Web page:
So much of the Milwaukee Bucks‘ 2020-21 season has been been defined by taking a drastically different approach under head coach Mike Budenholzer.
The last two seasons saw the Bucks build a clear defensive identity that catapulted them to the top of the NBA, only for it to come crumbling in each of their last two playoff runs. So far this season, the Bucks have traded their elite defensive status in exchange for more variety from a tactical standpoint that still sees them ranked sixth in defensive efficiency, per NBA.com/stats.
It’s safe to say all of that wasn’t seen in their 128-115 loss to the Memphis Grizzlies on Saturday night. Memphis, led by former Bucks assistant coach Taylor Jenkins, completely shredded the Bucks’ defense from all three levels of the court.
That also included the Bucks allowing 60 opponent paint points, the second-highest mark they’ve surrendered in a game this season. Along with that, the 62.9 opponent effective field goal percentage Memphis posted is the fifth-highest mark the Bucks have allowed this season.
As the Grizzlies hit shots and dissected the Bucks’ normally stout interior defense, Budenholzer and the Bucks changed things up in the opening minutes of the second half. Even still, the Bucks’ execution in playing such a defense did little to slow down the Grizzlies’ stellar offensive attack, just as The Athletic’s Eric Nehm dove into after the game (subscription required).
Milwaukee has increasingly played zone defense as the season has gone on and almost exclusively on nights where the Bucks are without their starters for rest purposes. With that context in mind, here’s this statistical nugget from NBA.com’s John Schuhmann regarding the Bucks’ zone defense in his latest Power Rankings column:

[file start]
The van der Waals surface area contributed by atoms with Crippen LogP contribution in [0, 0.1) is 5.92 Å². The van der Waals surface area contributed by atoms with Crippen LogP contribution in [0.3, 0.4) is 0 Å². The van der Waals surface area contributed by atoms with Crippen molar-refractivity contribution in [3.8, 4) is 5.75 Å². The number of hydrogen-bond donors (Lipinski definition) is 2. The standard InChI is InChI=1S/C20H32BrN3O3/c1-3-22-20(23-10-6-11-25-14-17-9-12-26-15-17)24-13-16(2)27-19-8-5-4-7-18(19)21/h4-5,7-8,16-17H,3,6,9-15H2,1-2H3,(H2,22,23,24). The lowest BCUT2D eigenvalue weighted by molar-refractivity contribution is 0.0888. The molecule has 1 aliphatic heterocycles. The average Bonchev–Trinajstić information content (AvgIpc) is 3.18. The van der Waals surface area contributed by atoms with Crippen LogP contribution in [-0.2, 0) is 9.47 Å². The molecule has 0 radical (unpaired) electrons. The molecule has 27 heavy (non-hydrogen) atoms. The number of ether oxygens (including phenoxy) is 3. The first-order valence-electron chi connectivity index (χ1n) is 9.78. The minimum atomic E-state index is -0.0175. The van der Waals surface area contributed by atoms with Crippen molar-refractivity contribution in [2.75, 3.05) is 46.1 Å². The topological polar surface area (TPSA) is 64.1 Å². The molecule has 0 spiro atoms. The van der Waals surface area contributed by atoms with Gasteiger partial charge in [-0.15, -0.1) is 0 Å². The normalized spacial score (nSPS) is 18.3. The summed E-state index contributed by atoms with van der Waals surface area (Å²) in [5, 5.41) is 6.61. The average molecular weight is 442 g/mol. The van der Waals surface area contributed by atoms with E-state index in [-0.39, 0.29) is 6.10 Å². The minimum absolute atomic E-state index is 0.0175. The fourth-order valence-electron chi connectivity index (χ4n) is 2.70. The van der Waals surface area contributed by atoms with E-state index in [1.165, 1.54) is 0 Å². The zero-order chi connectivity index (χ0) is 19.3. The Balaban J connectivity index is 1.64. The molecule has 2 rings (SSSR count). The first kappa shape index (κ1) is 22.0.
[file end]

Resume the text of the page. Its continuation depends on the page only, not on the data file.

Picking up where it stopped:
“The Bucks’ zone also had some rough moments and, at 1.05 points allowed per possession, ranks 18th among the 24 defenses that have played at least 75 possessions of zone, according to Synergy tracking.”
The Milwaukee Bucks are evolving defensively, but progress hasn’t been linear
Whether it’s been incorporating more zone looks or turning to switching, along with playing their traditional drop-back scheme anytime Brook Lopez is on the floor, the Bucks have welcomed any and all tactical changes on that side of the ball.
Certainly adding a player of Jrue Holiday’s defensive caliber allows for the different approach the Bucks have taken and he’s seemingly a lock to land an All-Defensive selection this season. And their long-standing desire to add veteran forward P.J. Tucker, given his defensive expertise and the valuable role he played in the Houston Rockets’ switching defense under Mike D’Antoni and the James Harden era.
While the Grizzlies loss is an aberration in terms of their normally strong paint defense, they still succumb to the same 3-point shooting outbursts that have been a constant throughout the Budenholzer era. And that concern still stands true after the All-Star break where they’re allowing 41.1 opponent 3-point attempts per game and allowing 37.5 percent on such shots.
Of course, the Bucks have been without Holiday, Tucker as well as superstar Giannis Antetokounmpo for extended stretches in recent weeks and the season overall. And that has certainly affected their ability to grow collectively as a defensive unit, especially with these changes in mind.
Still, the uncomfortable question that all Bucks fans are grappling with is whether all of the defensive and personnel changes the Bucks are undergoing will be enough to overcome their postseason obstacles.
Considering the path that they’re going down towards as they look to make one last push for the top seed in the East ahead of their big matchups against the Brooklyn Nets and Philadelphia 76ers, time is running out to improve their defensive execution. With 16 games remaining this regular season, the Bucks are running short of dress rehearsals before the real thing starts.